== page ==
I really do take a camera everywhere. Carrying a camera is like having a heightened sense of sight, and I can see so much more. The more you get out there and shoot, the more likely you are going to start taking better photos.
You don’t need to spend a lot of money to get started. I have a $300 Cannon waterproof camera and it’s a little gem. I have also been told that the Olympus brand has good waterproof cameras too. It’s a good idea to secure a float so it doesn’t sink. I have mine tied into my swimsuit top.
You never know what to expect when out on a paddling adventure. Since a kayak is low and silent, you have an easier time approaching wildlife. You can also travel into waterways not accessible to motor craft.
PADDLING PHOTOGRAPHY TECHNIQUE
Fill The Frame:
Make sure you don’t have to point at the subject in the photograph and say, “This is the whale.” This is what I had to say about some of my photographs when I paddled about 30 yards from the Humpback Whales and all I had with me was a waterproof 35mm disposable camera. Try to get as close to the subject as possible or use a longer lens. Make sure the subject fills a third of the frame.
The Horizon: Always make sure that the horizon is level (if that is the way it is supposed to look). Make sure it does not appear exactly in the middle of the photograph. Always try to break up the horizon with a kayak, an island, a rock, etc. to make the photograph more interesting.
Emphasise Action: Try panning to emphasize the subject by blurring the background or blurring the paddle in motion. Try to use motion blur to soften the water.
Overcast Skies: Watch out for overcast skies. Unless there are dramatic clouds or blue sky, do not include overcast skies in the photograph. Overcast skies, especially on water, create flat lighting.
The Foreground: Add some interesting subjects in the foreground. Kayaks in the top third of the photograph and water in the other two thirds of the foreground usually does create an interesting photograph. When photographing from the water to land from the kayak, try to keep the water in the photograph at a minimum and have the subject in the bottom third of the photograph.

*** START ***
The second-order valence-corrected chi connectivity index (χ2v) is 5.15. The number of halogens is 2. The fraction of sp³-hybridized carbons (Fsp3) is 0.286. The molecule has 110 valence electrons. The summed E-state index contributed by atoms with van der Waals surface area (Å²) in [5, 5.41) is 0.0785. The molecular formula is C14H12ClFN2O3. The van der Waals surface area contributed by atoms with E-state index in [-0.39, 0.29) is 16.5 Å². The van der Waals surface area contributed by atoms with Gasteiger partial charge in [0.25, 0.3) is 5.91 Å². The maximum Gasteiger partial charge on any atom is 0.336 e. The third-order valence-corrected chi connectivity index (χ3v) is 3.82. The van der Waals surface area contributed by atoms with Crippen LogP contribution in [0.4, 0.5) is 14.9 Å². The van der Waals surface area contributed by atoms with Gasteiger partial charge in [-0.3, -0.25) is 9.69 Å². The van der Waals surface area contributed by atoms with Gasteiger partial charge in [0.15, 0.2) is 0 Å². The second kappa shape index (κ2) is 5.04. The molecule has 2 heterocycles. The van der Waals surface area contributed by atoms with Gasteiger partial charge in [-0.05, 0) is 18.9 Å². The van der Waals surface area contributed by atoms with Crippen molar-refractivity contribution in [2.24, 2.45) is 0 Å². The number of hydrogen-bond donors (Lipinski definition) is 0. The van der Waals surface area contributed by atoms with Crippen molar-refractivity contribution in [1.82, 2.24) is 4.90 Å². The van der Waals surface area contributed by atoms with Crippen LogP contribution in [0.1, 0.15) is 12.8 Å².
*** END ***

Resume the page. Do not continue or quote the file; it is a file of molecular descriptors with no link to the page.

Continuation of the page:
Include The Deck: Try to include the deck of your kayak in your photographs. It puts perspective to how close you might be to a situation as well gives identity that the photograph was taken while paddling a kayak.
Watch Out For The Caps Or Hats: When you are including people paddling in photographs, be aware that most kayakers will be wearing a cap or hat that will darken the subject’s face. Be aware of the position of the sun in relationship to the kayaks or the person’s face.
Watch Out For Footprints Or Foreign Objects: There is nothing worse than seeing your photograph include a bottle cap, plastic or anything else that has washed up on the beach. Unfortunately, this does happen, even on a remote beach. So look for the footprints that you might not want to be included as well as foreign objects.
Vertical Photographs: Don’t forget to also take vertical photographs for a possible magazine cover. Leave enough area for the name of the magazine and the necessary information on the articles that are included in the issue. If you write articles for magazines, they might just ask you for a vertical photograph for the cover to highlight your article. Vertical photographs also hang nicely on the walls of your house.
Break The Rules: Sometimes, when an opportunity arises, break the rules and experiment.
Near Mt Warning